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The Conjuring Review: Scary Dolls and Creepy Goings On at the Farmhouse
The Conjuring is based on a case from the files of real-life Paranormal Investigators Ed and Lorraine Warren, one so horrific that they ‘kept it secret until now.’ I don’t know if that part is actually true or just part of the movie advertising.
We meet Ed and Lorraine as they are investigating the case of Annabelle, a creepy doll that’s supposedly haunted by a little girl’s spirit. The Warrens explain to the creeped out co-eds that kept the doll that the spirit inside Annabelle isn’t really a little girl, but an ‘inhuman entity,’ something that has never existed in a flesh and blood form, let alone a human one. This is a nice Lovecraftian touch, and there’s one other talked about in the film, involving Lorraine and an entity so terrible she can’t bear to think about what she saw long enough to describe it. This doesn’t make The Conjuring a Lovecraftian movie, but it does touch on his theme of Things from Outside.
The Warrens take Annabelle to their museum of haunted and occult objects, which includes the ultimate form of evil, a creepy wind-up monkey. The doll in the movie is substantially creepier than the real-life Annabelle doll, which is a Raggedy Anne. I guess they changed the doll because they wanted to get across a visual feeling of dread that a Raggedy Anne just doesn’t have. Or maybe Raggedy Anne’s IP owners didn’t want her turned into an object of terror. I’m not sure if they found the Annabelle doll in the film or had it made, but I’m hoping it was made. Something so creepy-looking shouldn’t be out there in the world on its own.
But Annabelle is just to get the audience warmed up to the Warrens and their ghost hunting. The real story is what happens to the Perrons. Carolyn and Roger Perron buy a big farmhouse in Rhode Island, hoping that it will be a happy home for them and their five girls. They’re soon proven wrong in creepy and downright scary ways.
It’s funny that the people in the horror movie generally seem to never have seen one ever in their life. The Perrons would definitely recognize some of the signs of a haunted house a lot earlier if they’d viewed even one horror film. They do the typical ignoring of the early warning signs that populate every haunting movie, for instance, their dog completely refuses to enter the house when they arrive, preferring to stay outside and bark almost continually at them. Their dark, creepy basement is filled with junk from the previous owners, and there’s a massive dead tree out behind their house with a long branch that practically screams “Hanging Tree!” Once the ghostly doings really start up though, the Perrons don’t try to ignore what’s going on, they try and find ways to fix it, which is where the Warrens come into their lives.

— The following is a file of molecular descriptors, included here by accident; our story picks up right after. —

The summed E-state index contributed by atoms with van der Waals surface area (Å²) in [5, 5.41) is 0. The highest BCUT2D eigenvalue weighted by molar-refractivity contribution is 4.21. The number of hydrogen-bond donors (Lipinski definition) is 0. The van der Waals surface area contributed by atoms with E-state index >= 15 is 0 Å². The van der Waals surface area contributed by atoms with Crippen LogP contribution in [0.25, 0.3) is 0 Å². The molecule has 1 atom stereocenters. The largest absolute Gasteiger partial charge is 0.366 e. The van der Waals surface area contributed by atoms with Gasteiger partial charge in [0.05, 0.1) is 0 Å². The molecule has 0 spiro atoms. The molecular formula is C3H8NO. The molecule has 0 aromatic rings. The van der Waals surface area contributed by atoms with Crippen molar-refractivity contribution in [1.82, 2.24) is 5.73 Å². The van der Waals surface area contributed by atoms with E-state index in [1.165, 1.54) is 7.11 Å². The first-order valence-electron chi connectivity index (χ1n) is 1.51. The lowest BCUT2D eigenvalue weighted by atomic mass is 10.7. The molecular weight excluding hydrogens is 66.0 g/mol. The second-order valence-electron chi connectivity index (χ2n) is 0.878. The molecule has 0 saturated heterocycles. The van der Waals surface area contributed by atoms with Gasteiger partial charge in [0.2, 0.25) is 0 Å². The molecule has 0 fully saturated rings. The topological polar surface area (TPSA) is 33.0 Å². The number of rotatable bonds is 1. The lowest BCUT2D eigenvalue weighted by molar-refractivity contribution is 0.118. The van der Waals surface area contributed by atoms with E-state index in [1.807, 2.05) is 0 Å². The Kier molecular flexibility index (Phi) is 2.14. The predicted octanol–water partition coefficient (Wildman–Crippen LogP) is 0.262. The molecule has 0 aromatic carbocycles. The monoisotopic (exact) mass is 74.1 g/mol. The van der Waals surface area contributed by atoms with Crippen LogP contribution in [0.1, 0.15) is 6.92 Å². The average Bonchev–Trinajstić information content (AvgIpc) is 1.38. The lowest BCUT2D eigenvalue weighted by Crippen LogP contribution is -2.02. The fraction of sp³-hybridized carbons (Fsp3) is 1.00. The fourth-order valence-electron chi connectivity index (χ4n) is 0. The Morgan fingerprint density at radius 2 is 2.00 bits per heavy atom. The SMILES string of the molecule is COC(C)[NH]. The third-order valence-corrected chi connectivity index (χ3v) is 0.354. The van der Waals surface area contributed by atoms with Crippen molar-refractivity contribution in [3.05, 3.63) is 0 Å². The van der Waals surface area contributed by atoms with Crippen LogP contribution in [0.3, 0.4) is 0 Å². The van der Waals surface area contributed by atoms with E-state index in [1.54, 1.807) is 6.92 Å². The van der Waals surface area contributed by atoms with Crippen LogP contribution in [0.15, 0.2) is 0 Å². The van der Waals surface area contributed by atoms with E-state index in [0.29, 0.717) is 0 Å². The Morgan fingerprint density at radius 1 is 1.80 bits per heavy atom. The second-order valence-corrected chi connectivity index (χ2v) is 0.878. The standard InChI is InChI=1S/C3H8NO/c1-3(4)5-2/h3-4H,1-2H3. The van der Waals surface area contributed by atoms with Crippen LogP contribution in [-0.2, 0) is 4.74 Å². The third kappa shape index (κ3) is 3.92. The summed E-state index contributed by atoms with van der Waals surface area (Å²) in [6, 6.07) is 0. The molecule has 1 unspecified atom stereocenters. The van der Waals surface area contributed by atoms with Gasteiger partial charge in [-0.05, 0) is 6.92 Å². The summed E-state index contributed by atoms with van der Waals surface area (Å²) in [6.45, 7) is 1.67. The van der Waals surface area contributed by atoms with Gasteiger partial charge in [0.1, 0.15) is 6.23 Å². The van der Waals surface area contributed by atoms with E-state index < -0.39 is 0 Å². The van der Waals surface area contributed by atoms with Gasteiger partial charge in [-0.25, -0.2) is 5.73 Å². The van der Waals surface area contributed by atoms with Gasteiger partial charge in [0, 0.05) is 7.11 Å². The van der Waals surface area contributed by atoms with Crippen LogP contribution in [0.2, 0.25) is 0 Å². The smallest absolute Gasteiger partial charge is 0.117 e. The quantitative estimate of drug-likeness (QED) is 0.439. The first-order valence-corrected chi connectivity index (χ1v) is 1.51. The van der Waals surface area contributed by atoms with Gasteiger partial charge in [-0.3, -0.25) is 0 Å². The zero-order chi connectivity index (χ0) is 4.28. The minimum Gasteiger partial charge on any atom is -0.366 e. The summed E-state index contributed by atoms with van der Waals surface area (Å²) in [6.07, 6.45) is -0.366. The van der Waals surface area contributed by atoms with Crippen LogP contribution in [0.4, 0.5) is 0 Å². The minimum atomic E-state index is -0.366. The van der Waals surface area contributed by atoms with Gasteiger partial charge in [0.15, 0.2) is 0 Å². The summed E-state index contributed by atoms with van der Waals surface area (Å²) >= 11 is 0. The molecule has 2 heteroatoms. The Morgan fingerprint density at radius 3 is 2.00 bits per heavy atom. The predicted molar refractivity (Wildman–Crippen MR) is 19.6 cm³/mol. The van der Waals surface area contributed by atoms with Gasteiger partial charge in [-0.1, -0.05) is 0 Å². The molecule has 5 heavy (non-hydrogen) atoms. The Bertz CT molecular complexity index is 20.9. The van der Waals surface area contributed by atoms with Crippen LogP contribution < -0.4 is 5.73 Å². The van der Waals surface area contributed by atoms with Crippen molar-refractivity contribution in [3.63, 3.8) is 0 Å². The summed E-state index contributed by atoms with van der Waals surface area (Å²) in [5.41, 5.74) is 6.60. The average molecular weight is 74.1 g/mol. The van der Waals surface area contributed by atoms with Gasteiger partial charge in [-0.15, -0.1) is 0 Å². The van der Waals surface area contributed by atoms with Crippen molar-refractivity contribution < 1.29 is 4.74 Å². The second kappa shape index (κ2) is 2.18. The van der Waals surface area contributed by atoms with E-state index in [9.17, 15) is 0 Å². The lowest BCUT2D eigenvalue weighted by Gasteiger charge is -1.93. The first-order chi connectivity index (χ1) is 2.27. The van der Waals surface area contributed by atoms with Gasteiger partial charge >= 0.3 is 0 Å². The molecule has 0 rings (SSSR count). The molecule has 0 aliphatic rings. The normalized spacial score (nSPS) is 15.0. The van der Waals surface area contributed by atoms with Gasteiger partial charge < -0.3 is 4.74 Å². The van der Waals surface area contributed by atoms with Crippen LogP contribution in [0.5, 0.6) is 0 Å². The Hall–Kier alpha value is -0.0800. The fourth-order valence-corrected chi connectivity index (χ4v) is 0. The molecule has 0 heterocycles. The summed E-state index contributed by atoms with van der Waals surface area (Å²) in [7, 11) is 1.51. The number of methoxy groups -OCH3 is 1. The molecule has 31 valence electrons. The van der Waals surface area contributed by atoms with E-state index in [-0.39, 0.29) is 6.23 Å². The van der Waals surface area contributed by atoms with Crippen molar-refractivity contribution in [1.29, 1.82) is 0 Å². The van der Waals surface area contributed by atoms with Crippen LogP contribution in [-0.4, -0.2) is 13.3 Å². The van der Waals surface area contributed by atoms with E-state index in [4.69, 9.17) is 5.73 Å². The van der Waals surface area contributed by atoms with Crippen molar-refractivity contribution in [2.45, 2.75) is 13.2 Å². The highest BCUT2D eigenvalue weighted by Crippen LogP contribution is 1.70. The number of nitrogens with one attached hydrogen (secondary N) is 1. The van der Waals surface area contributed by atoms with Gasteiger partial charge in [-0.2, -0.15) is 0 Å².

Likeable characters are one of the keys to making horror films like this work, and The Conjuring succeeds on that point. The Perron family is nice and normal, without even a hint of creepy secrets hiding in their past. Sure, little Cindy sometimes sleepwalks and bangs her head on stuff, but Carolyn and Roger love each other, and the girls get along well and are devoid of angst. The Warrens are a nice family as well, despite their room full of haunted and cursed items from their investigations that draws their daughter Judy to it like a moth to a flame. Annabelle, of course, is the main culprit for luring her into the haunted room. Damned creepy doll!
If you watch a lot of ghost or haunting movies, the ghostly action in The Conjuring will seem terribly familiar, as it borrows heavily from the movies before it. There’s the ball that rolled back from the darkened corner, the pounding, the footsteps and the odd smells. Some of these are arguably typical paranormal phenomena, but others, like the ghost dragging people down the stairs are pulled from other popular ghost movies. It makes sort of a good game, trying to figure out where you’ve seen a particular ghostly move before.
The Conjuring succeeds better when it puts its own stamp on the paranormal. There’s a game of Hide and Clap (hide and seek with a blindfold on the seeker) that takes a creepy turn, and while there’s a creepy wardrobe that’s sort of the old monster in the closet, it’s different enough that it works well. There are other examples but it’s better not to know what’s coming when watching a movie like this, so I’ll leave the scares unspoiled.
The other important part of any ghost film is the identification of the spirits and what they want in order to drive them out or lay them to rest. The Conjuring uses the Warrens for this purpose, mostly Lorraine, as she’s a medium. There are various spirits in the house, and this is where The Conjuring gets a little muddled for me, as it’s not clear which ghost is responsible for what part of the haunting and where the Inhuman Spirit that haunts the house fits in as well, or if that spirit was the same as one of the ghosts or what.
The end of the film works well, with the multiple storylines wrapping up in exciting and interesting ways that were original and compelling. The credits even feature pictures of the real Warren and Perron families, which was interesting to see.
I didn’t find The Conjuring to be a terrifying film, though there were excellent moments of high tension and some very creepy scenes. It’s worth a look if you’re into horror movies, but watch the dark alleys when you come out. You never know where Annabelle might be lurking . . .
You can find more information about The Warrens and their museum, (which you can tour) here.